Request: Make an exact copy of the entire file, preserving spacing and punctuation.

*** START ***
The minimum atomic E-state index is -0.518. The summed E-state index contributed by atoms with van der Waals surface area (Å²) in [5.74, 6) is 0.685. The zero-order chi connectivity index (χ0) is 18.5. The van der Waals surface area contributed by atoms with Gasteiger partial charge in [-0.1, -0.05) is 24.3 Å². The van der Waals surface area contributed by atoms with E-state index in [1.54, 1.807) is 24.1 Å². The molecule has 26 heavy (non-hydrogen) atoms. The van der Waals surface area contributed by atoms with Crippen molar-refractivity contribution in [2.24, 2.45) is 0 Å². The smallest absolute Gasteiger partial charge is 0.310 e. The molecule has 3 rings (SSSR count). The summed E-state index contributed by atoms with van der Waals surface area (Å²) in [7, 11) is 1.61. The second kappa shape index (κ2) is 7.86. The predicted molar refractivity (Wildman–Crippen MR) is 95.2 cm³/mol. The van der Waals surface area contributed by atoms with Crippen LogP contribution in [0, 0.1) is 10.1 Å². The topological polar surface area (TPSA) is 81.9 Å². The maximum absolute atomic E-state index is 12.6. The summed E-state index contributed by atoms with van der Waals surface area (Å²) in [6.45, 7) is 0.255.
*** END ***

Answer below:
The minimum atomic E-state index is -0.518. The summed E-state index contributed by atoms with van der Waals surface area (Å²) in [5.74, 6) is 0.685. The zero-order chi connectivity index (χ0) is 18.5. The van der Waals surface area contributed by atoms with Gasteiger partial charge in [-0.1, -0.05) is 24.3 Å². The van der Waals surface area contributed by atoms with E-state index in [1.54, 1.807) is 24.1 Å². The molecule has 26 heavy (non-hydrogen) atoms. The van der Waals surface area contributed by atoms with Crippen molar-refractivity contribution in [2.24, 2.45) is 0 Å². The smallest absolute Gasteiger partial charge is 0.310 e. The molecule has 3 rings (SSSR count). The summed E-state index contributed by atoms with van der Waals surface area (Å²) in [7, 11) is 1.61. The second kappa shape index (κ2) is 7.86. The predicted molar refractivity (Wildman–Crippen MR) is 95.2 cm³/mol. The van der Waals surface area contributed by atoms with Crippen LogP contribution in [0, 0.1) is 10.1 Å². The topological polar surface area (TPSA) is 81.9 Å². The maximum absolute atomic E-state index is 12.6. The summed E-state index contributed by atoms with van der Waals surface area (Å²) in [6.45, 7) is 0.255.